Under the Federal Government’s tax cuts for big business, the mining company Rio Tinto over 10 years would gain an extra $7.67 billion. That is revenue lost to the budget and to the taxpayer over the first decade of the policy in lost revenue over the first decade of the policy1. That is just one company, and that company recorded a full year dividend of $5.2 billion with an additional $1 billion in share buy-back. So, should the Government pass its tax cuts, Rio Tinto will be able to add another $700 million or so to its bottom line each year. Most of that will probably go to share buy-backs, another way of giving cash to shareholders. Indeed, a secret survey by the Business Council of Australia (BCA) indicates that only 17% of Australian CEOs would use tax cuts to boost wages or increase employment. The remainder would use the extra funds to return money to shareholders or increase capital expenditure. This is diametrically opposed to the public proclamations of the BCA. In an open letter signed by the CEOs of some of Australia’s largest employers, they stated that: “If the Senate passes this important legislation we, as some of the nation’s largest employers, commit to invest more in Australia which will lead to employing more Australians and therefore stronger wage growth as the tax cut takes effect”2. Hardly worth the paper it was written on.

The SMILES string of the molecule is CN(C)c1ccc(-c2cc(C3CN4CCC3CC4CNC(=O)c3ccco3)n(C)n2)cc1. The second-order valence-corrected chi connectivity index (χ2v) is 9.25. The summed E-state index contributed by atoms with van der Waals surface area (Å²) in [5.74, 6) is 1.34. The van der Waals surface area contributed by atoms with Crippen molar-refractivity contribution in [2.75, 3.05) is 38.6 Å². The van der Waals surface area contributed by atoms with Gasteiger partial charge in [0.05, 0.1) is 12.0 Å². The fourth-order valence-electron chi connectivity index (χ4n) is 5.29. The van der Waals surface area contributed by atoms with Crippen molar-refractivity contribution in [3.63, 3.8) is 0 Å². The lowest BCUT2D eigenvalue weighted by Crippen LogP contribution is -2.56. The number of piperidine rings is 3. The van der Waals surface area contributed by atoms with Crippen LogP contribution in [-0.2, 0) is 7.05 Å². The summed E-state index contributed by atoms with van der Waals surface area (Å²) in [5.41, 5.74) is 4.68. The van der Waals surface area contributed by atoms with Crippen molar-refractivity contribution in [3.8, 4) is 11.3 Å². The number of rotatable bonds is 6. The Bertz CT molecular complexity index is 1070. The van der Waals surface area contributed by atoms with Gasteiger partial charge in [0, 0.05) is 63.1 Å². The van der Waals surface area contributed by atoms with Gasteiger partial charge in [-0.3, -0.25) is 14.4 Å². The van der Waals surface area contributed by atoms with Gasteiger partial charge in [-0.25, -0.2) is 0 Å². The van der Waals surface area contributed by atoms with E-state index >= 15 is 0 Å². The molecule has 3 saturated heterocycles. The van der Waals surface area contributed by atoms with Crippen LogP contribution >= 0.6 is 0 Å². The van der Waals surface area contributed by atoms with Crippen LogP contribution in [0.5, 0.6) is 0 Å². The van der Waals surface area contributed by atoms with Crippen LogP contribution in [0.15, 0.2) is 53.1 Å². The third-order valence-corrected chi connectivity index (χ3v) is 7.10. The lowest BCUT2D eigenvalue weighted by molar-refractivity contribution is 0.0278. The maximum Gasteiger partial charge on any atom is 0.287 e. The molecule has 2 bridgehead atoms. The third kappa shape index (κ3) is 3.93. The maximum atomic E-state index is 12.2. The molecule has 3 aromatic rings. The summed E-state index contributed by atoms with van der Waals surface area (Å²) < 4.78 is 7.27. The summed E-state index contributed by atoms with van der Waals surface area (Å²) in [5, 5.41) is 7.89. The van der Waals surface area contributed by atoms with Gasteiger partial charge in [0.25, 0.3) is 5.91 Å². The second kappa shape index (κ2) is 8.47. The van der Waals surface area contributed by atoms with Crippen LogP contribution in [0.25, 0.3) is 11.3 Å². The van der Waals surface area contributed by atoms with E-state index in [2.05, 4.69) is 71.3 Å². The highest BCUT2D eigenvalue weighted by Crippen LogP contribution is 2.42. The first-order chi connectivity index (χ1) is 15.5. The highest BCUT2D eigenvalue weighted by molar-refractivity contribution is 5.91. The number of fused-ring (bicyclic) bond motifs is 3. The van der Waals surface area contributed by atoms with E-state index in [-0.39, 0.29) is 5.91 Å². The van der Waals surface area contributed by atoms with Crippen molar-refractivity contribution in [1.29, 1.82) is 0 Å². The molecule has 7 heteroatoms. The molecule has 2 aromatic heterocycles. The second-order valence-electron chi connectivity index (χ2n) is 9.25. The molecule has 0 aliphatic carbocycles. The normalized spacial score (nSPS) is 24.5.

That $700 million per annum to be handed to Rio Tinto and foregone by the taxpayer, would otherwise employ 8450 nurses1, that is 12 extra nurses in each of the 701 public hospitals in Australia3. That $700 million would otherwise employ 7,610 secondary school teachers1, that is seven extra teachers for every one of the 1,025 government secondary schools in Australia4. That $700 million would otherwise employ 6,310 police officers, an extra 15% on top of the 42,000 current police officers5. These 6,310 police officers may be needed because the coming Federal Integrity Commission will need a large number of investigators because there will be much to investigate6, after this monumentally corrupt government is turfed out.